SD Senate passes ban on ‘divisive’ university race trainings

March 7, 2022 GMT

PIERRE, S.D. (AP) — Republicans in the South Dakota Senate on Monday passed a proposal from Gov. Kristi Noem to ban public universities from using training and orientation material that compels people to feel “discomfort” based on their race.

The bill’s passage on a 27-8 vote was its final major hurdle in the Legislature, showing broad support from Republicans though some voiced opposition to how it could curtail free speech rights on college campuses. The House has already passed the bill, but because senators made minor changes, the two chambers will have to agree on its final language.

Noem has billed the proposal as a repudiation of so-called “critical race theory” and a way to ensure “students are not taught that they are responsible for (the) different actions of our ancestors.”


The governor has vilified critical race theory in the last year, following a political rallying cry on the right against the academic framework, which centers on the idea that racism is systemic in the nation’s institutions.

The bill’s actual text makes no mention of critical race theory. It lays out seven “divisive concepts” and bans universities from making students or faculty members adhere to them or promoting them in required trainings.

The “divisive concepts” listed in the bill include that individuals are “inherently responsible” for historical actions or “should feel discomfort, guilt, anguish, or any other form of psychological distress on account” of their race.

The proposal drew sharp criticism that it would put a chill on academic freedom and sanitize the most painful facts of U.S. history. Leaders of South Dakota’s minority communities, from Oglala Sioux Tribe President Kevin Killer to Julian Beaudion, the director of the South Dakota African American History Museum, spoke against the bill last week.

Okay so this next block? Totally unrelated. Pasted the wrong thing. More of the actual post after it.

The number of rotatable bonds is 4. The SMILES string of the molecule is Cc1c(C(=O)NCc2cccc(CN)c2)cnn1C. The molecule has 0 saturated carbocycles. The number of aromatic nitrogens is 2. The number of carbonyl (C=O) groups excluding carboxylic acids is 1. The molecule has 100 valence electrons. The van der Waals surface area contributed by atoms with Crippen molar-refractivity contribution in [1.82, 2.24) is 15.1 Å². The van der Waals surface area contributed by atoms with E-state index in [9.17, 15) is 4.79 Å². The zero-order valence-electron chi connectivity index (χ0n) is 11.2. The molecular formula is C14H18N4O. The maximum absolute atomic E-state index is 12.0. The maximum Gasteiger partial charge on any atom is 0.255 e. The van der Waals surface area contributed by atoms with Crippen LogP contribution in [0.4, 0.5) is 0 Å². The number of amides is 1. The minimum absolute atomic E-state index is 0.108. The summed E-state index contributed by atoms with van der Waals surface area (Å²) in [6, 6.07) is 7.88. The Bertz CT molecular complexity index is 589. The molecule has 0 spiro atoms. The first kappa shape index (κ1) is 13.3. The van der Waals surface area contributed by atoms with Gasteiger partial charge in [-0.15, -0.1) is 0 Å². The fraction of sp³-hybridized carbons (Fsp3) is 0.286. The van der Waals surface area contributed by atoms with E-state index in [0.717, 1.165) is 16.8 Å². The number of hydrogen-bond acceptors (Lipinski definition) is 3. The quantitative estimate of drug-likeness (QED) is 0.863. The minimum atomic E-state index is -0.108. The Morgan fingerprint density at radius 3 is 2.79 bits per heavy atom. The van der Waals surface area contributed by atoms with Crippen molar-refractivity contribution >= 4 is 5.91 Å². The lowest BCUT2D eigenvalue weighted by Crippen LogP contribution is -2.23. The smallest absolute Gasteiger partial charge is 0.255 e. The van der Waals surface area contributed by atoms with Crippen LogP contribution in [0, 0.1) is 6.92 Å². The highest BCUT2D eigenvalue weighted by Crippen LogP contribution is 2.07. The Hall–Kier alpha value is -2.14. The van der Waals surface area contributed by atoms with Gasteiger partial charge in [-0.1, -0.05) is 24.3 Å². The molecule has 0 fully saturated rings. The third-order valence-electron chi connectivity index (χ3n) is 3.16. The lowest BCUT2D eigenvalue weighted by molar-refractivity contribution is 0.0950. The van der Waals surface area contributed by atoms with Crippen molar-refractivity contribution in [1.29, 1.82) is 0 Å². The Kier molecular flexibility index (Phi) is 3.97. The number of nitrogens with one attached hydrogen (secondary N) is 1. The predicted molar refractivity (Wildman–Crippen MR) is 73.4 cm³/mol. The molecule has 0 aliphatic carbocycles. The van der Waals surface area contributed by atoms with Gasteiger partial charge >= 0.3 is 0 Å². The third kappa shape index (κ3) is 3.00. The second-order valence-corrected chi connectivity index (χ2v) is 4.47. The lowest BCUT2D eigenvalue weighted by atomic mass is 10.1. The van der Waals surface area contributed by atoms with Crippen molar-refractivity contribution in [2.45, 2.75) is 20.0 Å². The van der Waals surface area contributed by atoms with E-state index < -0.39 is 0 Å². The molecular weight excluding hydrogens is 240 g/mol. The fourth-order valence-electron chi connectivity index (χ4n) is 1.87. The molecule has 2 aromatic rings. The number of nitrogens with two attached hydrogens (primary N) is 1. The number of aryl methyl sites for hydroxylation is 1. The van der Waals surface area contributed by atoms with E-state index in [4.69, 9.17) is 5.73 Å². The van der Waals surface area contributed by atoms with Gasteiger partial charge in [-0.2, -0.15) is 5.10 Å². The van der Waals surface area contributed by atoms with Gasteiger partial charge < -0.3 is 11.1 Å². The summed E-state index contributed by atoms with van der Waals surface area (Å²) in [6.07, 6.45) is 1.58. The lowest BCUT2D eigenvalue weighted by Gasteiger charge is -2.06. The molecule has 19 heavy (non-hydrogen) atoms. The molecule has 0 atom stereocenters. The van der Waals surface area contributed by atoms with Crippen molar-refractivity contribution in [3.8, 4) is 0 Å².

“Our country needs to acknowledge and reckon with its history of systemic racism — this includes being able to teach and talk about these concepts in our schools,” Jett Jonelis, ACLU of South Dakota advocacy manager, said in a statement, adding that the bill encroaches on “a professor’s right to make teaching choices without government interference.”

The bill carves out an exception for academic courses in universities, which the governor has insisted allows painful classroom discussions.

The Board of Regents has supported the bill, and its lobbyist has testified that it would not change how universities are already operating.

But several lawmakers decried the bill as a step towards authoritarianism.

“What separates us from Russia, from China, from any of these places, our enemies,” said Republican Sen. V.J. Smith. “We have the freedom of speech.”


Republican Sen. Jessica Castleberry, an ally of the governor who presented the proposal on the Senate floor, insisted the bill would not infringe on free speech and argued it strengthened those rights because it prevented anyone from being compelled to adopt certain concepts.

“They can take Intro to Critical Race Theory. They can have spirited debates,” she said. “This preserves institutional neutrality by preventing critical race theory and divisive concepts from being adopted at the institutional level.”

A GOP-controlled Senate committee last week rejected a companion bill Noem brought that would have banned K-12 public schools from teaching the “divisive concepts.” Allies of the governor were looking for ways to resurrect that proposal Monday.

But some Republicans have shown reservations about how far to push government policing of classrooms and campuses.

“I cannot support the idea that state government should create a list of ideas, write them into statute, and call them divisive,” said Republican Sen. David Wheeler said during the Senate debate. “It’s incredibly difficult to legislate effectively on broad concepts.”